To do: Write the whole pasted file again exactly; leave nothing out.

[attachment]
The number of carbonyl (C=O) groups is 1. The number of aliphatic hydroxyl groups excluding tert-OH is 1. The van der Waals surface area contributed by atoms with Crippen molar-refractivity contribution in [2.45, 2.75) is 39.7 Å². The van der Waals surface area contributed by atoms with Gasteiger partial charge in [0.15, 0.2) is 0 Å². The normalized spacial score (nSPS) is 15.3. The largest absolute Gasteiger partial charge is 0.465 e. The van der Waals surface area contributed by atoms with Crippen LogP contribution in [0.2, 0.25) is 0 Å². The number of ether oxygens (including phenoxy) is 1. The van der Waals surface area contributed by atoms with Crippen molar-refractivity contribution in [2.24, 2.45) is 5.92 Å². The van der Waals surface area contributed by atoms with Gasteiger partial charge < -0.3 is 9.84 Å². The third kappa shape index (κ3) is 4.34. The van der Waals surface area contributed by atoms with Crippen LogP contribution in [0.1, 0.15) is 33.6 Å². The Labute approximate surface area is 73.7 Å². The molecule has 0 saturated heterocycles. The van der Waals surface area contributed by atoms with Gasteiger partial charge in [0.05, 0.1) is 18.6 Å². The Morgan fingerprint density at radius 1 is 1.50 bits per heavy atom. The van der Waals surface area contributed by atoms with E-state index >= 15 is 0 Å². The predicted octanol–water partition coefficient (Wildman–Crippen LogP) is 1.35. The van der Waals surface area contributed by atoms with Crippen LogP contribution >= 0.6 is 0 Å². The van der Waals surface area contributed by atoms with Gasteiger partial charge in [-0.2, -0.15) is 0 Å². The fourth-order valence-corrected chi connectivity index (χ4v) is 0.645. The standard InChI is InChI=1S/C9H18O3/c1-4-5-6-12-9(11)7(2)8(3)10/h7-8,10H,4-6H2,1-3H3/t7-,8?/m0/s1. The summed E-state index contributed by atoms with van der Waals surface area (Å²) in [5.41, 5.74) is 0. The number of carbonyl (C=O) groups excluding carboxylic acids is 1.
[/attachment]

The number of carbonyl (C=O) groups is 1. The number of aliphatic hydroxyl groups excluding tert-OH is 1. The van der Waals surface area contributed by atoms with Crippen molar-refractivity contribution in [2.45, 2.75) is 39.7 Å². The van der Waals surface area contributed by atoms with Gasteiger partial charge in [0.15, 0.2) is 0 Å². The normalized spacial score (nSPS) is 15.3. The largest absolute Gasteiger partial charge is 0.465 e. The van der Waals surface area contributed by atoms with Crippen LogP contribution in [0.2, 0.25) is 0 Å². The number of ether oxygens (including phenoxy) is 1. The van der Waals surface area contributed by atoms with Crippen molar-refractivity contribution in [2.24, 2.45) is 5.92 Å². The van der Waals surface area contributed by atoms with Gasteiger partial charge < -0.3 is 9.84 Å². The third kappa shape index (κ3) is 4.34. The van der Waals surface area contributed by atoms with Crippen LogP contribution in [0.1, 0.15) is 33.6 Å². The Labute approximate surface area is 73.7 Å². The molecule has 0 saturated heterocycles. The van der Waals surface area contributed by atoms with Gasteiger partial charge in [0.05, 0.1) is 18.6 Å². The Morgan fingerprint density at radius 1 is 1.50 bits per heavy atom. The van der Waals surface area contributed by atoms with E-state index >= 15 is 0 Å². The predicted octanol–water partition coefficient (Wildman–Crippen LogP) is 1.35. The van der Waals surface area contributed by atoms with Crippen LogP contribution >= 0.6 is 0 Å². The van der Waals surface area contributed by atoms with Gasteiger partial charge in [-0.2, -0.15) is 0 Å². The fourth-order valence-corrected chi connectivity index (χ4v) is 0.645. The standard InChI is InChI=1S/C9H18O3/c1-4-5-6-12-9(11)7(2)8(3)10/h7-8,10H,4-6H2,1-3H3/t7-,8?/m0/s1. The summed E-state index contributed by atoms with van der Waals surface area (Å²) in [5.41, 5.74) is 0. The number of carbonyl (C=O) groups excluding carboxylic acids is 1.